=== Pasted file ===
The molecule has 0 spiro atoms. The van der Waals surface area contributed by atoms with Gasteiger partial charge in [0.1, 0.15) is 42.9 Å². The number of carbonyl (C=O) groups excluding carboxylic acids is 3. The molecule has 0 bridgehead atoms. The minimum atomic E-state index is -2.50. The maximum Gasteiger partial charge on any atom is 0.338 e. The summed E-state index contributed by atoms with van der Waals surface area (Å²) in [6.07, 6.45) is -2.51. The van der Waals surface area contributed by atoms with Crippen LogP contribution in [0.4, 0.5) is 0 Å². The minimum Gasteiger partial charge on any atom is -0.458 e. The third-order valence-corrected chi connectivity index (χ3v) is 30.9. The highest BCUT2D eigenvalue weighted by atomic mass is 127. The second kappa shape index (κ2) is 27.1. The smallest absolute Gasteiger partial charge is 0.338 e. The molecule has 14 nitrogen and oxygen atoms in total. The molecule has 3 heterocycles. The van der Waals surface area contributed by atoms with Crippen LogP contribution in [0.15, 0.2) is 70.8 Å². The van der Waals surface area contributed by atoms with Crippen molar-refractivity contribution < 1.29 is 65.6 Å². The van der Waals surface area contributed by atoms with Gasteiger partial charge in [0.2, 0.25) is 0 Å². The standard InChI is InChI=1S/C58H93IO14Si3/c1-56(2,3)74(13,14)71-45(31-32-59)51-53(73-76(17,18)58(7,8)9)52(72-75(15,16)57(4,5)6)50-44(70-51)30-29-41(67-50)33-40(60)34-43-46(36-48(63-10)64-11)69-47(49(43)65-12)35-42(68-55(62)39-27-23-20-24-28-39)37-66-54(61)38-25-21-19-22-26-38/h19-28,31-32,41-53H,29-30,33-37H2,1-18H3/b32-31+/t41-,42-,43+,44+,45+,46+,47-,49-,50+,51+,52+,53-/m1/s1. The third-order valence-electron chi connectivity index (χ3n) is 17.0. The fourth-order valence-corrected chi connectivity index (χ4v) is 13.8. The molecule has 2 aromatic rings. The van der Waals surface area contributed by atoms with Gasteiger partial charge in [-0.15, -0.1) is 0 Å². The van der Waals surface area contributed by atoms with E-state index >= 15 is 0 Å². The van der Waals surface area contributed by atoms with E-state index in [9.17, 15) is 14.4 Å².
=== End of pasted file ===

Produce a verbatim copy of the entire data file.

The molecule has 0 spiro atoms. The van der Waals surface area contributed by atoms with Gasteiger partial charge in [0.1, 0.15) is 42.9 Å². The number of carbonyl (C=O) groups excluding carboxylic acids is 3. The molecule has 0 bridgehead atoms. The minimum atomic E-state index is -2.50. The maximum Gasteiger partial charge on any atom is 0.338 e. The summed E-state index contributed by atoms with van der Waals surface area (Å²) in [6.07, 6.45) is -2.51. The van der Waals surface area contributed by atoms with Crippen LogP contribution in [0.4, 0.5) is 0 Å². The minimum Gasteiger partial charge on any atom is -0.458 e. The third-order valence-corrected chi connectivity index (χ3v) is 30.9. The highest BCUT2D eigenvalue weighted by atomic mass is 127. The second kappa shape index (κ2) is 27.1. The smallest absolute Gasteiger partial charge is 0.338 e. The molecule has 14 nitrogen and oxygen atoms in total. The molecule has 3 heterocycles. The van der Waals surface area contributed by atoms with Crippen LogP contribution in [0.15, 0.2) is 70.8 Å². The van der Waals surface area contributed by atoms with Crippen molar-refractivity contribution < 1.29 is 65.6 Å². The van der Waals surface area contributed by atoms with Gasteiger partial charge in [0.2, 0.25) is 0 Å². The standard InChI is InChI=1S/C58H93IO14Si3/c1-56(2,3)74(13,14)71-45(31-32-59)51-53(73-76(17,18)58(7,8)9)52(72-75(15,16)57(4,5)6)50-44(70-51)30-29-41(67-50)33-40(60)34-43-46(36-48(63-10)64-11)69-47(49(43)65-12)35-42(68-55(62)39-27-23-20-24-28-39)37-66-54(61)38-25-21-19-22-26-38/h19-28,31-32,41-53H,29-30,33-37H2,1-18H3/b32-31+/t41-,42-,43+,44+,45+,46+,47-,49-,50+,51+,52+,53-/m1/s1. The third-order valence-electron chi connectivity index (χ3n) is 17.0. The fourth-order valence-corrected chi connectivity index (χ4v) is 13.8. The molecule has 2 aromatic rings. The van der Waals surface area contributed by atoms with Gasteiger partial charge in [-0.15, -0.1) is 0 Å². The van der Waals surface area contributed by atoms with E-state index >= 15 is 0 Å². The van der Waals surface area contributed by atoms with E-state index in [9.17, 15) is 14.4 Å².